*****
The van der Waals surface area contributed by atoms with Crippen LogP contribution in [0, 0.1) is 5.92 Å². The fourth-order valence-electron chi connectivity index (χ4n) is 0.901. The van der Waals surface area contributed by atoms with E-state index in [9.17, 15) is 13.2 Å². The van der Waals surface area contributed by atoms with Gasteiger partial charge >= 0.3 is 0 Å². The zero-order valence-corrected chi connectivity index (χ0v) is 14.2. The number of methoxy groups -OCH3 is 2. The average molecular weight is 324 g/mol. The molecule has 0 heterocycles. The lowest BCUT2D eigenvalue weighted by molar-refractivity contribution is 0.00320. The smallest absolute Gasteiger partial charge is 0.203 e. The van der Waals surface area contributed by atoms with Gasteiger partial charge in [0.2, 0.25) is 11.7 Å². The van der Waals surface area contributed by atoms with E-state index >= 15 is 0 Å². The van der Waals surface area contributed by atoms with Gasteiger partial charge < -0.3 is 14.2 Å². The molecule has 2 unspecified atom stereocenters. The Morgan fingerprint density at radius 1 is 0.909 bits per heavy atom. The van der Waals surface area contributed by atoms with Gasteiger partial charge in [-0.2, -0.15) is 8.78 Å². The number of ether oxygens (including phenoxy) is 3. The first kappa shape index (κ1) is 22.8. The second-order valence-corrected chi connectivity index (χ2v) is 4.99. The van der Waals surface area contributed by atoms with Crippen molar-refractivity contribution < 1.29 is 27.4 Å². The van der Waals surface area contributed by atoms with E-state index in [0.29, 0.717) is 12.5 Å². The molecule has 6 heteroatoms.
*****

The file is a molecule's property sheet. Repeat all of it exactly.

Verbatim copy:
The van der Waals surface area contributed by atoms with Crippen LogP contribution in [0, 0.1) is 5.92 Å². The fourth-order valence-electron chi connectivity index (χ4n) is 0.901. The van der Waals surface area contributed by atoms with E-state index in [9.17, 15) is 13.2 Å². The van der Waals surface area contributed by atoms with Gasteiger partial charge >= 0.3 is 0 Å². The zero-order valence-corrected chi connectivity index (χ0v) is 14.2. The number of methoxy groups -OCH3 is 2. The average molecular weight is 324 g/mol. The molecule has 0 heterocycles. The lowest BCUT2D eigenvalue weighted by molar-refractivity contribution is 0.00320. The smallest absolute Gasteiger partial charge is 0.203 e. The van der Waals surface area contributed by atoms with Gasteiger partial charge in [0.2, 0.25) is 11.7 Å². The van der Waals surface area contributed by atoms with E-state index >= 15 is 0 Å². The van der Waals surface area contributed by atoms with Gasteiger partial charge < -0.3 is 14.2 Å². The molecule has 2 unspecified atom stereocenters. The Morgan fingerprint density at radius 1 is 0.909 bits per heavy atom. The van der Waals surface area contributed by atoms with Gasteiger partial charge in [-0.2, -0.15) is 8.78 Å². The number of ether oxygens (including phenoxy) is 3. The first kappa shape index (κ1) is 22.8. The second-order valence-corrected chi connectivity index (χ2v) is 4.99. The van der Waals surface area contributed by atoms with Crippen molar-refractivity contribution < 1.29 is 27.4 Å². The van der Waals surface area contributed by atoms with E-state index in [0.29, 0.717) is 12.5 Å². The molecule has 6 heteroatoms.